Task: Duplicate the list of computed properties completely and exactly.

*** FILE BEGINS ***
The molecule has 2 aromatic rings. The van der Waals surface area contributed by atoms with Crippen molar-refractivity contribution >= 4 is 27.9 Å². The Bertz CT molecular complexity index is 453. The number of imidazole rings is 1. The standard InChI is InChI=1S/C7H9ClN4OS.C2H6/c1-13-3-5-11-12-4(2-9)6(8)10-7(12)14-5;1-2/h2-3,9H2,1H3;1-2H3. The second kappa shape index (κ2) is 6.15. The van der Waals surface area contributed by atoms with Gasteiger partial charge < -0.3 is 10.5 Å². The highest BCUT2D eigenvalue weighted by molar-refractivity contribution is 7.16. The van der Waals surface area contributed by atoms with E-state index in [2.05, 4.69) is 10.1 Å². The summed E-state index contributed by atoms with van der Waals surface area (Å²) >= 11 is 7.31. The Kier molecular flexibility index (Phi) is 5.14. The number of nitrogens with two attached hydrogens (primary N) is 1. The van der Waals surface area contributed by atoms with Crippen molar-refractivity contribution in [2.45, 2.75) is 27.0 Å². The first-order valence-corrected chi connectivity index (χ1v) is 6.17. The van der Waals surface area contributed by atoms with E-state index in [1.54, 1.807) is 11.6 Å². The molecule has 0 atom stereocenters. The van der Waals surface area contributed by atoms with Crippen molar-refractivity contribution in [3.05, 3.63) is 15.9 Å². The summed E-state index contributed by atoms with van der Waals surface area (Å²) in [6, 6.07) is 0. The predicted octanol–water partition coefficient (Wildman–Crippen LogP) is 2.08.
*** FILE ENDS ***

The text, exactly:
The molecule has 2 aromatic rings. The van der Waals surface area contributed by atoms with Crippen molar-refractivity contribution >= 4 is 27.9 Å². The Bertz CT molecular complexity index is 453. The number of imidazole rings is 1. The standard InChI is InChI=1S/C7H9ClN4OS.C2H6/c1-13-3-5-11-12-4(2-9)6(8)10-7(12)14-5;1-2/h2-3,9H2,1H3;1-2H3. The second kappa shape index (κ2) is 6.15. The van der Waals surface area contributed by atoms with Gasteiger partial charge < -0.3 is 10.5 Å². The highest BCUT2D eigenvalue weighted by molar-refractivity contribution is 7.16. The van der Waals surface area contributed by atoms with E-state index in [2.05, 4.69) is 10.1 Å². The summed E-state index contributed by atoms with van der Waals surface area (Å²) >= 11 is 7.31. The Kier molecular flexibility index (Phi) is 5.14. The number of nitrogens with two attached hydrogens (primary N) is 1. The van der Waals surface area contributed by atoms with Crippen molar-refractivity contribution in [2.45, 2.75) is 27.0 Å². The first-order valence-corrected chi connectivity index (χ1v) is 6.17. The van der Waals surface area contributed by atoms with E-state index in [1.54, 1.807) is 11.6 Å². The molecule has 0 atom stereocenters. The van der Waals surface area contributed by atoms with Crippen molar-refractivity contribution in [3.05, 3.63) is 15.9 Å². The summed E-state index contributed by atoms with van der Waals surface area (Å²) in [6, 6.07) is 0. The predicted octanol–water partition coefficient (Wildman–Crippen LogP) is 2.08.